There are comments throughout the source, and I hope it is clear and readable. What follows then is
a very brief summary for how it works, and the basic design ideas.
The main class is called AStarSearch, and is a template class. I chose to use templates because this enables the user
to specialise the AStarSearch class to their user state in an efficient way. Originally I used inheritence
from a virtual base class, but that lead to the use of type casts in many places to convert from the base Node
to the user's node. Also templates are resolved at compile time rather than runtime and this makes them
more efficient and require less memory.
You pass in a type which represents the state
part of the problem. That type must contain the data you need to represent each state, and also several
member functions which get called during the search. These are described below :
float GoalDistanceEstimate( PuzzleState &nodeGoal );
Return the estimated cost to goal from this node
bool IsGoal( PuzzleState &nodeGoal );
Return true if this node is the goal
void GetSuccessors( AStarSearch *astarsearch );
For each successor to this state call the AStarSearch's AddSuccessor call to
add each one to the current search
float GetCost( PuzzleState *successor );
Return the cost moving from this state to the state of successor
bool IsSameState( PuzzleState &rhs );
Return true if the provided state is the same as this state
The idea is that you should easily be able to implement different problems. All you need do is
create a class to represent a state in your problem, and then fill out the functions above.
Once you have done that you create a search class instance like this :
Then the create the start and goal states and pass them to the algorithm to initialize the search :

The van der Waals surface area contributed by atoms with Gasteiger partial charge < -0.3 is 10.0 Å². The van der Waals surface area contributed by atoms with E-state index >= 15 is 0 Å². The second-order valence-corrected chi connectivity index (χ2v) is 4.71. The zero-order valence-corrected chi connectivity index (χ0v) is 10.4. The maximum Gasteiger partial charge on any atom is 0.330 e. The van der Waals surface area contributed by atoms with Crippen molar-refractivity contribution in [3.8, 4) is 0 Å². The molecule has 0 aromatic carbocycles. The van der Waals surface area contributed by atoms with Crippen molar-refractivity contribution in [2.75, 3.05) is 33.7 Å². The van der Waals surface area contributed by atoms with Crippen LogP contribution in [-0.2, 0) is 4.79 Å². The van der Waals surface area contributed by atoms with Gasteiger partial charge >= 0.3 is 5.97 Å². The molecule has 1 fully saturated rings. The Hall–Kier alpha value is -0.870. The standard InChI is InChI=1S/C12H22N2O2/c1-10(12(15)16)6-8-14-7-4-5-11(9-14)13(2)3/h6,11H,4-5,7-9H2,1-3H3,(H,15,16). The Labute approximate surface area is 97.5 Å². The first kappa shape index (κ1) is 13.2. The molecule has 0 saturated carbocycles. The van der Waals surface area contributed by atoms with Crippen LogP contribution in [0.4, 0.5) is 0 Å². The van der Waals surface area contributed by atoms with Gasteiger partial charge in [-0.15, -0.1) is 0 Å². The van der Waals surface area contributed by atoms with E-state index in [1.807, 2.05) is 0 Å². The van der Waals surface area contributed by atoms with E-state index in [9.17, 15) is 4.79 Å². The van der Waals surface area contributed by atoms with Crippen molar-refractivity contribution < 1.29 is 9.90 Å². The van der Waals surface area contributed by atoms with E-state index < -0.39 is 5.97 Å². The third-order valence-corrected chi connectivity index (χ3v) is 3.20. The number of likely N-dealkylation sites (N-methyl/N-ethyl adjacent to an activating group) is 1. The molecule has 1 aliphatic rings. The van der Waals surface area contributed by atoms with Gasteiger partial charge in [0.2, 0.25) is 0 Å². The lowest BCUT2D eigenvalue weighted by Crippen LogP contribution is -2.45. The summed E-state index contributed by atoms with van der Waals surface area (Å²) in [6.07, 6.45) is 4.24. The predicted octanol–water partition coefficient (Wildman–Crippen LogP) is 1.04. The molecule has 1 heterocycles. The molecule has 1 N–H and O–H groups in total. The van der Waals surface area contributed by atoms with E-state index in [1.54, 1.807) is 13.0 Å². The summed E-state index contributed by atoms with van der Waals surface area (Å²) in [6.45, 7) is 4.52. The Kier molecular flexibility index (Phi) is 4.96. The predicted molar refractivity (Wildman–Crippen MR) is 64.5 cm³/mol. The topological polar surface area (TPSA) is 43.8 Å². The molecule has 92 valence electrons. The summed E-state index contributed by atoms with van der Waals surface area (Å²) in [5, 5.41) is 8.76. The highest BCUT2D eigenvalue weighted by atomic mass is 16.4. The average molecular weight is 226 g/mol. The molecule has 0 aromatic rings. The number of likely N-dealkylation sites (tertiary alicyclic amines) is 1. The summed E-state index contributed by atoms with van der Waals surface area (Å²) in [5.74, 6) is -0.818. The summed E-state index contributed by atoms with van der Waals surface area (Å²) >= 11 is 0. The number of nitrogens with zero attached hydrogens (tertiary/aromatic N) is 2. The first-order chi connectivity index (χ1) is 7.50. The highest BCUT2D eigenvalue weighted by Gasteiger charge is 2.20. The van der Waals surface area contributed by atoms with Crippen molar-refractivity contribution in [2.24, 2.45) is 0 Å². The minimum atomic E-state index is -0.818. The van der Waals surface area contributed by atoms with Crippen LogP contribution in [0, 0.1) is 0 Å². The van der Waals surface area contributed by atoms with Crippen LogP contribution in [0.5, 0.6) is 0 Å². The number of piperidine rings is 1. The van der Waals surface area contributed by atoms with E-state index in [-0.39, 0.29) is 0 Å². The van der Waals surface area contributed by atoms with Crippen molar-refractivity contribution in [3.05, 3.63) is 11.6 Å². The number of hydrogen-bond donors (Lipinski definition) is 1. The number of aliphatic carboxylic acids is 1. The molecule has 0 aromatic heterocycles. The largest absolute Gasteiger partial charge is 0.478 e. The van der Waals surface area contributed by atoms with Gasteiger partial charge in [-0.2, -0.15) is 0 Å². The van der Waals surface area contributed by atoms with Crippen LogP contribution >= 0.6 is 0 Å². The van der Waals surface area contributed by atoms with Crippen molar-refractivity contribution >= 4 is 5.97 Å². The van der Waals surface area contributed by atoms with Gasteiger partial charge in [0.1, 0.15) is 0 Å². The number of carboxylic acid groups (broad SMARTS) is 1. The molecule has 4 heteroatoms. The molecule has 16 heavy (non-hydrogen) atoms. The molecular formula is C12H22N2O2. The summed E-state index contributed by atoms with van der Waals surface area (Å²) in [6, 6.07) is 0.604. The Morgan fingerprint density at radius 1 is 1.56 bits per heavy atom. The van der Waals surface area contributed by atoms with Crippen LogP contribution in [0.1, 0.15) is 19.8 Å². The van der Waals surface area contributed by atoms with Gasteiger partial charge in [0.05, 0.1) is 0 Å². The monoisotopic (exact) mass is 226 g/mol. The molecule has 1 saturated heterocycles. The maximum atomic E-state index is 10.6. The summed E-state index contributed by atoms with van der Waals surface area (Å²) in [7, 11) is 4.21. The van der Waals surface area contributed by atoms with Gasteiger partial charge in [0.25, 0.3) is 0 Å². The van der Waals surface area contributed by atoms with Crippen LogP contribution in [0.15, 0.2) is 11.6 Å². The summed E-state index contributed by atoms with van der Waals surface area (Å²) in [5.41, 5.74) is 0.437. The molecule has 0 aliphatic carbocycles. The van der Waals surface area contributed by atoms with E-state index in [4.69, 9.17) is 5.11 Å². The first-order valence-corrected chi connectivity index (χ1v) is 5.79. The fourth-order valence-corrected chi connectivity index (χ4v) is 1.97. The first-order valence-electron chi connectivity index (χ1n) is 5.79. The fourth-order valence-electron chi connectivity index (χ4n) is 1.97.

astarsearch.SetStartAndGoalStates( nodeStart, nodeEnd );
Each step (a step is getting the best node and expanding it's successors) you call :
SearchState = astarsearch.SearchStep();
Which returns a status which let's you know whether the search succeeded, failed, or is still
Once your search succedes you need to be able to display it to the user, or use it in your program. To
facilitate this I have added functions to allow movement through the solution.
You use these to move an internal iterator through the solution. The most typical use would be to
GetSolutionStart (the start state) and the iterate through each node using GetSolutionNext. For
debugging purposes or some problems you may need to iterate through the solution backwards, and the
second two functions allow that.
Debugging and Educational functions
Let's say you decide to display the OPEN and CLOSED lists at each step of the solution. This is
a common debug feature whilst getting the algorithm working. Further, for the student it is
often easier to see what is going on this way. Using the following calls you can display the
lists during the search process...
UserState *GetOpenListStart( float &f, float &g, float &h );
UserState *GetOpenListNext( float &f, float &g, float &h );
UserState *GetClosedListStart( float &f, float &g, float &h );
UserState *GetClosedListNext( float &f, float &g, float &h );
As you see these calls take references to float values for f,g and h so if your debugging
or learning needs involve looking at these then you can pass floats in to store the results.
If you don't care these are optional arguments.
Examples of how you use these features are present in both the findpath.cpp and 8puzzle.cpp example
I hope that at this point you will understand the key concepts you need, and by reading and experimenting with the